“Man is a Wolf”

by Lev Raphael (Okemos, MI)

My demanding and charismatic mother has been dead for eleven years but I
still often think about her, wishing she were alive.  There’ll be a question I want to ask her about her past, or an event in my current life I’d love to be sharing with her, and sometimes a regret for something I did or said as a child will crop up.  I know she would probably dismiss bringing up the past like that as “Quatsch,” the German word that’s so much more dismissive than “Nonsense.”  She loved to use it as magisterially as if she were in fact a judge pounding her gavel and rendering a verdict. But it doesn’t stop me from imagining the scene anyway.

There are times, though, that I’m glad she’s not alive.  As whenever I read about the conditions at Gitmo, or the Orwellian-named policy of “extraordinary rendition,” or the American use of waterboarding, which has been re-branded in the American media to cover up its illegality.  I feel sure she would be outraged and even sick to her stomach.  I certainly am.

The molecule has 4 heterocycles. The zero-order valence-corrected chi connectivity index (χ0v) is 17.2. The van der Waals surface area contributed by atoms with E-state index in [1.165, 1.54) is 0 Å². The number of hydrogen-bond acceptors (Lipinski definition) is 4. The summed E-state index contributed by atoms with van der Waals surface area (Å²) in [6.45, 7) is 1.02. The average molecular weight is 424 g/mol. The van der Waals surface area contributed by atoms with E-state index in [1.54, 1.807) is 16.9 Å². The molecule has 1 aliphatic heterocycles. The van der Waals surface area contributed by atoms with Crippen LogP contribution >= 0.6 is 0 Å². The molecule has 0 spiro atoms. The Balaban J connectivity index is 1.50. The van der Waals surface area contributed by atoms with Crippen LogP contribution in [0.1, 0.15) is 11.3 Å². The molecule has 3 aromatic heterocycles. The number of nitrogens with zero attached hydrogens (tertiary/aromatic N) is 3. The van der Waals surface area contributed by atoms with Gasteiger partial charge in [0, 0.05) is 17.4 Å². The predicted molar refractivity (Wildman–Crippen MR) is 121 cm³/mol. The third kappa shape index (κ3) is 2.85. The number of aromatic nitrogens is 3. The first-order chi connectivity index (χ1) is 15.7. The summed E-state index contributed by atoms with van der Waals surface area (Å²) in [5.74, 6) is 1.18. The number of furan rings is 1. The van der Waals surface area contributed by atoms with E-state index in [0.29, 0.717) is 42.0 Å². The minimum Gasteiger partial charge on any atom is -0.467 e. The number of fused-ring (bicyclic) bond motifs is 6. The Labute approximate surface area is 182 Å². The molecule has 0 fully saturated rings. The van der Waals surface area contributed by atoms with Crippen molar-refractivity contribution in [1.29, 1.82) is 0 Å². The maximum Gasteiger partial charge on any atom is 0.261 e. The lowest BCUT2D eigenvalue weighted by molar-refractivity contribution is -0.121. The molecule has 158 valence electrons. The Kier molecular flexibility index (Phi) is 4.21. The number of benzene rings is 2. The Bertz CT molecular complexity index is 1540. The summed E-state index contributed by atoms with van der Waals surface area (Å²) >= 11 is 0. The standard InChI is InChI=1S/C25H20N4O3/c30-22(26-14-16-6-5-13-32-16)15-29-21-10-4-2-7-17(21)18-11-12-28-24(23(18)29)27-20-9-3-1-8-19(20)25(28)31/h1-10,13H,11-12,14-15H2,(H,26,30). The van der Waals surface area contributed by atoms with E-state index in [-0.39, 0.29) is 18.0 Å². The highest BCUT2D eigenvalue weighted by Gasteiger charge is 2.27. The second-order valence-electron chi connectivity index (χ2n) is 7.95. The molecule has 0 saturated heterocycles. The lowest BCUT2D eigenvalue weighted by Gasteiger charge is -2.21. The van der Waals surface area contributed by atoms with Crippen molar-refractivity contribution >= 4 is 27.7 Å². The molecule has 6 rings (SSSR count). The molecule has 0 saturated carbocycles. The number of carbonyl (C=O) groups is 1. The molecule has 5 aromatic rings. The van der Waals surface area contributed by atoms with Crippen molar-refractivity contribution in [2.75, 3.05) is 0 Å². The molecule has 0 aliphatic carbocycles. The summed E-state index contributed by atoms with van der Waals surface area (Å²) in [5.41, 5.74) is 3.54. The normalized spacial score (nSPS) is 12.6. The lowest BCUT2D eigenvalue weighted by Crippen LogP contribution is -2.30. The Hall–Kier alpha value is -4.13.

In the late 1940s, not long after she was liberated from her slave labor camp in Germany and met my father, she spent a few weeks in London and among the souvenirs I still have from that trip are tiny photos she took at Madame Tussaud’s Wax Museum.  As a child, she said that the medieval tortures–like a witch in the Chamber of Horrors having water poured through a funnel down her throat–reminded her of things she had seen during the Holocaust.  I didn’t ask what those “things” were, I was stunned enough by descriptions of the waxworks cruelty, and by her oft-repeated “Homo homini lupus est”: Man is a wolf to other men.  This was the voice of dark experience speaking, the voice of history, though I think she took some comfort in summing it all up with the Latin she had learned to read and declaim in school in Poland, situating herself in her own pre-war past and that of Ancient Rome.  My mother liked to take the long view when she could, and I’m sure the museum helped her by siting cruelty many hundreds of years ago.